Source: Australian Competition and Consumer Commission
The Rules Outline for the new Consumer Data Right (CDR) has been made available today, and sets out the ACCC’s position on what should be included in the rules that will govern the CDR.
“This is an important step towards making the Consumer Data Right a reality. The Consumer Data Right will initially apply to banking data, giving consumers and small businesses the choice to securely share data with trusted third parties,” ACCC Commissioner Sarah Court said.
“We expect the Consumer Data Right to open up a range of innovative and cheaper financial services to consumers because it will overcome some of the problems caused by the lack of transparency around current market offers and the concentration of consumer banking data in the hands of the banks.
“The rules outline will offer certainty to data holders and potential data recipients so they can continue to develop the reliable and secure systems and new product offerings ahead of the start of the CDR regime,” Ms Court said.
The Rules Outline follows consultation on the Rules Framework published in September.
“In the Rules Framework, the ACCC stated that we did not intend to address all potential issues in the first version of the Rules, but would instead seek to make rules on the matters that are essential to the commencement of the CDR in the banking sector. We have maintained this approach in the Rules Outline published today.”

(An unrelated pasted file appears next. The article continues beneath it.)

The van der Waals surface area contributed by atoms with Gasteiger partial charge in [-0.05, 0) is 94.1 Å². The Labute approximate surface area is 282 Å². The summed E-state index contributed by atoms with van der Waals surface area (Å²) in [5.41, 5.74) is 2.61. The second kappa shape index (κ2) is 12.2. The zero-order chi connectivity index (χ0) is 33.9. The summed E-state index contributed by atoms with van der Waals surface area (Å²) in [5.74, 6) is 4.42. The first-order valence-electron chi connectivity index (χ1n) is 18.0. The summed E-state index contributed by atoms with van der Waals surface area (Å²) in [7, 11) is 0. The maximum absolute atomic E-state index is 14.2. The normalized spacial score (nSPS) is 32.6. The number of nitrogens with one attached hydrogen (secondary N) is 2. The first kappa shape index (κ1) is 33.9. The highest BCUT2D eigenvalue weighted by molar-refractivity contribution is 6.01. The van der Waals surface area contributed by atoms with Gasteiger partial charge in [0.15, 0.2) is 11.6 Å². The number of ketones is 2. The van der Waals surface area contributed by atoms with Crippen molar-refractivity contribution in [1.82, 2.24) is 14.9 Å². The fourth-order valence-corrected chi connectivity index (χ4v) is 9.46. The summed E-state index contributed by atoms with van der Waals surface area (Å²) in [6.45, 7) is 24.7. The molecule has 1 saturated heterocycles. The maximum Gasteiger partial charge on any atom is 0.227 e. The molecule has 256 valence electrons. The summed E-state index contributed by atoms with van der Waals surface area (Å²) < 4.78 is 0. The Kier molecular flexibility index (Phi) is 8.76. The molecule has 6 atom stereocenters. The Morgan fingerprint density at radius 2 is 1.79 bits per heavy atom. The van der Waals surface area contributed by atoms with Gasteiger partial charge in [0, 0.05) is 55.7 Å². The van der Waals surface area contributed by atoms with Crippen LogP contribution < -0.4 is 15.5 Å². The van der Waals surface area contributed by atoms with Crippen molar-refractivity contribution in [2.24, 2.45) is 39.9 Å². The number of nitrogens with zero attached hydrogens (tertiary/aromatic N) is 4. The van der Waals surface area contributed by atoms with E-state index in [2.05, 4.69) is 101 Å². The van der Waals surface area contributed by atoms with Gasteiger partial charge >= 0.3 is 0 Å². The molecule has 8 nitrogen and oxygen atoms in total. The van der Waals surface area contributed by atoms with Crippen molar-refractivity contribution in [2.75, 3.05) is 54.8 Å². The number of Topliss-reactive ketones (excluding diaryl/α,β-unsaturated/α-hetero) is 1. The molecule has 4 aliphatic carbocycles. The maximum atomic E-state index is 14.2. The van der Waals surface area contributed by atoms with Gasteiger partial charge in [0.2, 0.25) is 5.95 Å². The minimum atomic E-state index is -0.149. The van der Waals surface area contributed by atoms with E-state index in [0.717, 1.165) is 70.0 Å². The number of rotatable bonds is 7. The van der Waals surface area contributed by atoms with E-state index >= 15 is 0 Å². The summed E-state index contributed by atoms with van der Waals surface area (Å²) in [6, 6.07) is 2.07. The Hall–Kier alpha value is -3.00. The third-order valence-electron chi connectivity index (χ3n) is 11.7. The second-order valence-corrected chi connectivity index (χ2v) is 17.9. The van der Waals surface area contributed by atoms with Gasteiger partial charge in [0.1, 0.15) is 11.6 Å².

“The ACCC looks forward to the introduction of the Consumer Data Right bill into Parliament next year and will be in a position to make the final Consumer Data Right Rules once the bill becomes law,” Ms Court said.
The Consumer Data Right Rules Outline can be found at Consumer data right.
The Consumer Data Right is a competition and consumer reform announced by the Australian Government in May 2018. The consumer data right will be implemented first in the banking sector and then in the energy and telecommunications sectors.
The ACCC has the lead role in the implementation of the consumer data right but will be working closely with the Data Standards Body (hosted by Data61 at the CSIRO) and the Australian Information Commissioner (OAIC). The ACCC’s roles include rule-making, consumer education and enforcement.
The ACCC rules will be a key determinant of the data-sharing obligations in sectors covered by the CDR. Relevant CDR data will need to be shared in accordance with the data standards set by the Data Standards Body.
The OAIC has responsibilities in relation to dispute settlement and to ensure the adequacy of privacy protections in the CDR regime. The Data Standards Body will lead development of technical data standards. The ACCC will also have a role enforcing serious or systemic breaches of the consumer data right in line with its Compliance and Enforcement policy.